Basically, up until 1994, there were very few a cappella groups at Rice. In the late 80’s and early 90’s, a group called the Night Owls performed a cappella songs, though unfortunately the group didn’t last too long. After that, there was the all-undergrad, all-male Brown Quartet, and the co-ed, all-Lovett Accord. Accord only lasted a few years (mid 90s). The Brown Quartet had a similar fate, though a last-ditch effort to keep the group alive was the formation of a ‘new’ all-male group, the Fuzz. None of these managed to last. There was also the Lager Rhythms, founded in the spring of 1994 by Rice grad students. The idea of the Rice Philharmonics arose in 1994 during rehearsals for Les Liaisons Dangereuses at Lovett, where a Brown freshman named Laura Huff met a Lovett sophomore named Emily Jiang. As the two got to know each other, their conversation turned towards singing, and they bemoaned the lack of a cappella on the Rice campus. Eventually, they decided to do something about it. Together, Laura Huff and Emily Jiang created the group that would one day be known as the Rice Philharmonics.
Introducing the Rice Philharmonics!
Forming the only mixed a cappella group on the Rice Campus was initially quite challenging. Laura and Emily looked for willing members by word of mouth initially. The majority of the group’s original members came from Brown, and eventually, they were able to recruit the Brown quartet itself to the group. In order to have some music to begin practicing, Laura went back to her high school over break and copied some music. The group also took contributions of music from several other members’ high school collections, thus making a very motley assemblage of music at the beginning, including madrigals, spirituals, and more typical a cappella songs. Originally, the group met to practice once per week, but this soon increased to two or three rehearsals per week.
Phil Rothman was a composition/percussion major who was recruited to be the group’s first music director. Ultimately, his name was assimilated into the group’s name as part of a pun. He contributed the group’s first original pieces, “The Boy Who Grew Up Upside Down” and “Baker 13”, which were written by his roommate, A.J. McCaffrey, and arranged by Phil himself.
Then in the fall of 1995, the Rice Philharmonics took the campus by storm, raising a cappella into the consciousness of the Rice community. Their debut concert occurred at the Cohen House in front of a large audience of prospective minority students. In the early years, the Philharmonics performed at a variety of venues, including the Gillis-Camacho study breaks (which became a tradition), private parties, a Shepherd School tribute to P.D.Q. Bach, and concerts with the Philharmonics and sometimes visiting a cappella groups. Several of the group’s members have come from the Shepherd school, though interestingly enough, the group historically had more instrumental music majors than vocal ones.
The group’s second music director, Andy McKay, who took the lead in the group’s second year, was critical in shifting the group’s sound in more of typical collegiate acappella direction. As the duties of the music director became more demanding, Laura Huff became the group’s first administrative director. The group’s first recordings were all done by Dr. Bill, using his equipment, and the product of those recordings was given only to the group’s members. The group’s first road trip was up to UT in Austin to perform in a concert with two groups there, including Schrödinger’s Cat. Future road trips involved traveling to compete in the International Championship of Collegiate A Cappella.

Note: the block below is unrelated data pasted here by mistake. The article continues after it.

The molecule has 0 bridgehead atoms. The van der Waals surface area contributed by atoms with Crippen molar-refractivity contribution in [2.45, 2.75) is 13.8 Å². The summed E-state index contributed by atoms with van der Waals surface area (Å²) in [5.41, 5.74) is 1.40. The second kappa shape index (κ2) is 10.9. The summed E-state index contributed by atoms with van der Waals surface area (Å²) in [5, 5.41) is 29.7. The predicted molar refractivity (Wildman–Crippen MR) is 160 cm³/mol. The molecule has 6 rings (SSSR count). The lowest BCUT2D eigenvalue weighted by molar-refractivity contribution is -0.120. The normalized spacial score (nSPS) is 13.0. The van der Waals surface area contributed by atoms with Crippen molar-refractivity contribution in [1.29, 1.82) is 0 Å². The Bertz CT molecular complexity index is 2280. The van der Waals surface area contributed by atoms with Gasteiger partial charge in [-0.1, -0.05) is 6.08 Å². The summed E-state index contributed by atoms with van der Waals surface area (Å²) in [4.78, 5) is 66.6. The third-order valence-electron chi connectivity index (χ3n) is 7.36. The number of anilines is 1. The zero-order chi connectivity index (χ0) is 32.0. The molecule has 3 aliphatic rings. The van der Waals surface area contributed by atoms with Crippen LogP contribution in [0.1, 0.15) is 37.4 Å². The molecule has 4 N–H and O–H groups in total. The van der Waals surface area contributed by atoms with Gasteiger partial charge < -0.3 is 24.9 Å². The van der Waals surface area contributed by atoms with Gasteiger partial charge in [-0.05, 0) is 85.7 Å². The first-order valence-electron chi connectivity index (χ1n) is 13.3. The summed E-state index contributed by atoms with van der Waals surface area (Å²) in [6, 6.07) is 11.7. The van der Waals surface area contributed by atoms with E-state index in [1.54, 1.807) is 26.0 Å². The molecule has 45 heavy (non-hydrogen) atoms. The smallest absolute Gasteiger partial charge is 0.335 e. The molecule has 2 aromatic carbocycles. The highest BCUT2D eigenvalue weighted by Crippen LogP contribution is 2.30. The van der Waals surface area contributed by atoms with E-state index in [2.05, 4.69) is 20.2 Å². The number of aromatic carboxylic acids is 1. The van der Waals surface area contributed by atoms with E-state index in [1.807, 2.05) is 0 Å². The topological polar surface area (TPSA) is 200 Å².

Over the years, several things changed for the Rice Philharmonics. New members came to be recruited through auditions, which typically involved vocal testing, tonal memory, and singing excerpts from “Good Ole’ Acappella” and “Lonesome Road”. The group eventually became an official Rice organization in time, as well. Around that time, more administrative positions were created officially to help the group run smoothlyPresident, Business Manager, and Publicity Manager.
Since the early days, the Rice Philharmonics have greatly expanded their influence across campus, in the Houston community, and throughout the nation by competing in the International Championship of Collegiate A Cappella.
In 2012, we went on tour and had a concert with the AcaBellas and Trinitones at Trinity University in San Antoino and One Note Stand and the Ransom notes at UT Austin!
We held Rice University’s first annual Acappellooza on February 10, 2012!
In 2011, we went on a tour to Boston and sang with the Harvard Low Keys!
In 2009, we competed at the International Championship of Collegiate A Cappella at the University of Georgia in January and advanced to semi-finals! We then traveled out of state for the second time this spring to compete at the University of North Carolina-Greensboro in March.
In 2007, we began recording our fifth professionally recorded CD, Phils so Good, which we released in April 2008!
In 2005, we bought recording equipment, and recorded our fourth CD – Bridges and Breakdowns. This project was engineered by Philharmonics members, and the CD rivals any professional produced CD, evenAll That Chaz!
In 2004, we competed in the International Championship of Collegiate A Cappella at Duke University in January. We also released our brand new professionally recorded CD, All That Chaz. At the end of the year, we built our very own recording studio, right on Rice campus!
In 2003, we began recording our first professional CD All That Chaz, spending lots and lots of time in the studio.
In 2002, we came out with our second CD, A Scorching Day of Abstention
In 2001, we competed in the International Championship of Collegiate A Cappella in Denver and placed THIRD!